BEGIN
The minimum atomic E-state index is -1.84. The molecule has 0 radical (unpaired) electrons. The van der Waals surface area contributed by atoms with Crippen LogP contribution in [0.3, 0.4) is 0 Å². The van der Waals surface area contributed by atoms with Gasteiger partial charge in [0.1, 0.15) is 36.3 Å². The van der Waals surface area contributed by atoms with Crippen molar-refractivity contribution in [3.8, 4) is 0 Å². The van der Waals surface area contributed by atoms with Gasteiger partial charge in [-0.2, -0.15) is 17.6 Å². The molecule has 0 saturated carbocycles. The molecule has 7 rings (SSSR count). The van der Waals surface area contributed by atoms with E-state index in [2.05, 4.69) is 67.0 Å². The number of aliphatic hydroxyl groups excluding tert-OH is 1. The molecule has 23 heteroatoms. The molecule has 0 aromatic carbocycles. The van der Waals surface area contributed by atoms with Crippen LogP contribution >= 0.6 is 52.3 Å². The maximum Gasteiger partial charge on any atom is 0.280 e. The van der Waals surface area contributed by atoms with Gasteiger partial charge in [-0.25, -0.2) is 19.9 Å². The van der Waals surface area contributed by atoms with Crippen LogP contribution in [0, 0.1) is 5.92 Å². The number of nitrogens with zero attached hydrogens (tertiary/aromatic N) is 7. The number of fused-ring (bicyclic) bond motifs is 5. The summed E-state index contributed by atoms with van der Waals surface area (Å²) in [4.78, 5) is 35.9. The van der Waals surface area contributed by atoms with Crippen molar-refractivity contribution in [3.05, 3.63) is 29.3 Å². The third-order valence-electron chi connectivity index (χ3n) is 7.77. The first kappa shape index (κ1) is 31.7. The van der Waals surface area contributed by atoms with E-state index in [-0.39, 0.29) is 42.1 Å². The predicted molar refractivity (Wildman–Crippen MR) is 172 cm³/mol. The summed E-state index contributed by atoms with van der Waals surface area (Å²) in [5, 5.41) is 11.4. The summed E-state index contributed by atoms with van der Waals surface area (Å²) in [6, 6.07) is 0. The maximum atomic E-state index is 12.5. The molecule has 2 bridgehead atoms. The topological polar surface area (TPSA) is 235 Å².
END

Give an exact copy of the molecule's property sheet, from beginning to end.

The minimum atomic E-state index is -1.84. The molecule has 0 radical (unpaired) electrons. The van der Waals surface area contributed by atoms with Crippen LogP contribution in [0.3, 0.4) is 0 Å². The van der Waals surface area contributed by atoms with Gasteiger partial charge in [0.1, 0.15) is 36.3 Å². The van der Waals surface area contributed by atoms with Crippen molar-refractivity contribution in [3.8, 4) is 0 Å². The van der Waals surface area contributed by atoms with Gasteiger partial charge in [-0.2, -0.15) is 17.6 Å². The molecule has 0 saturated carbocycles. The molecule has 7 rings (SSSR count). The van der Waals surface area contributed by atoms with E-state index in [2.05, 4.69) is 67.0 Å². The number of aliphatic hydroxyl groups excluding tert-OH is 1. The molecule has 23 heteroatoms. The molecule has 0 aromatic carbocycles. The van der Waals surface area contributed by atoms with Crippen LogP contribution >= 0.6 is 52.3 Å². The maximum Gasteiger partial charge on any atom is 0.280 e. The van der Waals surface area contributed by atoms with Gasteiger partial charge in [-0.25, -0.2) is 19.9 Å². The van der Waals surface area contributed by atoms with Crippen LogP contribution in [0, 0.1) is 5.92 Å². The number of nitrogens with zero attached hydrogens (tertiary/aromatic N) is 7. The number of fused-ring (bicyclic) bond motifs is 5. The summed E-state index contributed by atoms with van der Waals surface area (Å²) in [4.78, 5) is 35.9. The van der Waals surface area contributed by atoms with Crippen molar-refractivity contribution in [3.05, 3.63) is 29.3 Å². The third-order valence-electron chi connectivity index (χ3n) is 7.77. The first kappa shape index (κ1) is 31.7. The van der Waals surface area contributed by atoms with E-state index in [-0.39, 0.29) is 42.1 Å². The predicted molar refractivity (Wildman–Crippen MR) is 172 cm³/mol. The summed E-state index contributed by atoms with van der Waals surface area (Å²) in [5, 5.41) is 11.4. The summed E-state index contributed by atoms with van der Waals surface area (Å²) in [6, 6.07) is 0. The maximum atomic E-state index is 12.5. The molecule has 2 bridgehead atoms. The topological polar surface area (TPSA) is 235 Å².